The Trinita de Monti opens onto the Spanish Steps. The perennial crowds cover the religious symbolism of the steps: the three flights represent the Trinity. At their bottom is the Fontana della Barcaccia, created by Pietro Bernini, (father of the more famous son). Due to the low water pressure of the supplying aqueduct, Pietro designed a half-sunken boat resting in a pool of water. The bees covering the fountain are the emblem of Pope Urban VIII, who commissioned the fountain (along with many works across the city). Despite the bees, the water here is reputedly the sweetest in Rome.

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The Fontana della Barcaccia

The Literary Traveller

H.V.Morton’s classic work A Traveller In Rome shows Rome through the eyes of a visitor who fell in love with the city and ended up staying. Every street, every corner, every building has a history which Morton enthusiastically narrates in an effortless style.

8 Thoughts on “A Traveller Not A Tourist In Rome

  1. smilecalm on July 10, 2016 at 3:29 am said:

    makes it look
    so beautifully
    tempting 🙂

  2. Good morning….what a wonderful post in which you have captured the essence of Rome…and I love the your images. Superb. Janet:)

    • anneharrison on July 12, 2016 at 9:09 pm said:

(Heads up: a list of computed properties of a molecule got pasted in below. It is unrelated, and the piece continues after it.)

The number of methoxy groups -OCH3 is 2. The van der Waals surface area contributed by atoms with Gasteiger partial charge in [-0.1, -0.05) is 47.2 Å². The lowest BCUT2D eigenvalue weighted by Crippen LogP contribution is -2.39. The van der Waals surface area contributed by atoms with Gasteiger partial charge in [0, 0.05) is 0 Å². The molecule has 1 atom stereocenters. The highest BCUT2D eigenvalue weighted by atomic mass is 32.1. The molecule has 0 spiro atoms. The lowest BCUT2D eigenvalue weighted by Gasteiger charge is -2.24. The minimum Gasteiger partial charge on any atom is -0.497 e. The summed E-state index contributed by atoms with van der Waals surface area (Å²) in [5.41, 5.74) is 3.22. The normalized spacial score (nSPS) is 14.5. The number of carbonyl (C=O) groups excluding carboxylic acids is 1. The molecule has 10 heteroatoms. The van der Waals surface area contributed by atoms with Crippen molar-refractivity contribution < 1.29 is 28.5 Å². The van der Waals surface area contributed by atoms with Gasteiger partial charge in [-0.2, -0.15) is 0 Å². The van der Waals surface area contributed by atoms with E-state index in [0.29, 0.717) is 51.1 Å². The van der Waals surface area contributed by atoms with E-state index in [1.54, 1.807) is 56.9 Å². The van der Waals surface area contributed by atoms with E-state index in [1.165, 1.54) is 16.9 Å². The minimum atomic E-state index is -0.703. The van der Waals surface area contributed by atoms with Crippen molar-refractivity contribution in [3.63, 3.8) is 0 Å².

Thank you Janet, you are most generous. I love discovering a place through walking, through eating, through unexpected discoveries, and most o all, through its history, of the place itself and the people who live there.

  3. I loved this post but then I have missed Rome since I left it in the mid-eighties after a blissful year and a half living and working there. You really capture the heart of the city which captured my heart all those years ago. I need to thank you for following my blog – I’m flattered and hope not to disappoint. I will make some more visits to yours and I rather think we will be a co-follow before too long. I wish you a joyous and contented day.

    • anneharrison on July 15, 2016 at 12:49 pm said:

      Living in Rome – I’m so jealous! Thank you for you kind words; your blog is definitely worth following.

  4. Rome is so resplendent with history, every nook teems with visions from the past! Our best memories of the city were entering little neighborhood churches to discover glorious paintings by Renaissance masters, oh-so-casually mentioned by the friendly priest or cleaning ladies. Your convent-stay sounds like a wonderful way to immerse oneself in the city’s less hectic side.

    • anneharrison on July 18, 2016 at 10:02 pm said:

      Thank you – as you say, there is so much hidden history, so much to find on every corner.